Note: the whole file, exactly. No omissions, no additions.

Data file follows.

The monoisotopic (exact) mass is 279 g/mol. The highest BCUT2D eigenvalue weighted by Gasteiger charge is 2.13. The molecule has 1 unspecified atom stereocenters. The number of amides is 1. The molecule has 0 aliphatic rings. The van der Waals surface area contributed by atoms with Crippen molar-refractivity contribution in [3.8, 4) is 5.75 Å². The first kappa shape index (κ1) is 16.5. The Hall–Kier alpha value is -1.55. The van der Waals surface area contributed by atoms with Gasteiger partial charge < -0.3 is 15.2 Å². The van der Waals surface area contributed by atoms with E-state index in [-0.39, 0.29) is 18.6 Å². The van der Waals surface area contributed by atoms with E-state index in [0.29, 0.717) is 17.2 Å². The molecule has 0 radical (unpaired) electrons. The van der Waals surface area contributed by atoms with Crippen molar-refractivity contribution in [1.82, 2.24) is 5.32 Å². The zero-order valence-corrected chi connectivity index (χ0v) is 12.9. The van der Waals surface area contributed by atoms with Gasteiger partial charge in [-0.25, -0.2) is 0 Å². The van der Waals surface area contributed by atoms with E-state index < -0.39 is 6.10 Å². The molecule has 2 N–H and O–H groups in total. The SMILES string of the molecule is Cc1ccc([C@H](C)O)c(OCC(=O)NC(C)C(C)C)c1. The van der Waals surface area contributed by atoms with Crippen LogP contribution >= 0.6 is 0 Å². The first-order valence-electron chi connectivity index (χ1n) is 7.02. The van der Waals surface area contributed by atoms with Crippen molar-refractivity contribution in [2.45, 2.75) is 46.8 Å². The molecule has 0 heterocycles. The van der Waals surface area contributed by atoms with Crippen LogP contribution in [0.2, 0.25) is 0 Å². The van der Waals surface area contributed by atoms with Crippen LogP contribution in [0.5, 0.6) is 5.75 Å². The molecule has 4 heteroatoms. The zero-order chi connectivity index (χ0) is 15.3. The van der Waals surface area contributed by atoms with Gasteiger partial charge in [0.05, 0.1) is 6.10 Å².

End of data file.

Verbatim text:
The monoisotopic (exact) mass is 279 g/mol. The highest BCUT2D eigenvalue weighted by Gasteiger charge is 2.13. The molecule has 1 unspecified atom stereocenters. The number of amides is 1. The molecule has 0 aliphatic rings. The van der Waals surface area contributed by atoms with Crippen molar-refractivity contribution in [3.8, 4) is 5.75 Å². The first kappa shape index (κ1) is 16.5. The Hall–Kier alpha value is -1.55. The van der Waals surface area contributed by atoms with Gasteiger partial charge < -0.3 is 15.2 Å². The van der Waals surface area contributed by atoms with E-state index in [-0.39, 0.29) is 18.6 Å². The van der Waals surface area contributed by atoms with E-state index in [0.29, 0.717) is 17.2 Å². The molecule has 0 radical (unpaired) electrons. The van der Waals surface area contributed by atoms with Crippen molar-refractivity contribution in [1.82, 2.24) is 5.32 Å². The zero-order valence-corrected chi connectivity index (χ0v) is 12.9. The van der Waals surface area contributed by atoms with Gasteiger partial charge in [-0.25, -0.2) is 0 Å². The van der Waals surface area contributed by atoms with E-state index < -0.39 is 6.10 Å². The molecule has 2 N–H and O–H groups in total. The SMILES string of the molecule is Cc1ccc([C@H](C)O)c(OCC(=O)NC(C)C(C)C)c1. The van der Waals surface area contributed by atoms with Crippen LogP contribution >= 0.6 is 0 Å². The first-order valence-electron chi connectivity index (χ1n) is 7.02. The van der Waals surface area contributed by atoms with Crippen molar-refractivity contribution in [2.45, 2.75) is 46.8 Å². The molecule has 0 heterocycles. The van der Waals surface area contributed by atoms with Crippen LogP contribution in [0.2, 0.25) is 0 Å². The van der Waals surface area contributed by atoms with Crippen LogP contribution in [0.5, 0.6) is 5.75 Å². The molecule has 4 heteroatoms. The zero-order chi connectivity index (χ0) is 15.3. The van der Waals surface area contributed by atoms with Gasteiger partial charge in [0.05, 0.1) is 6.10 Å².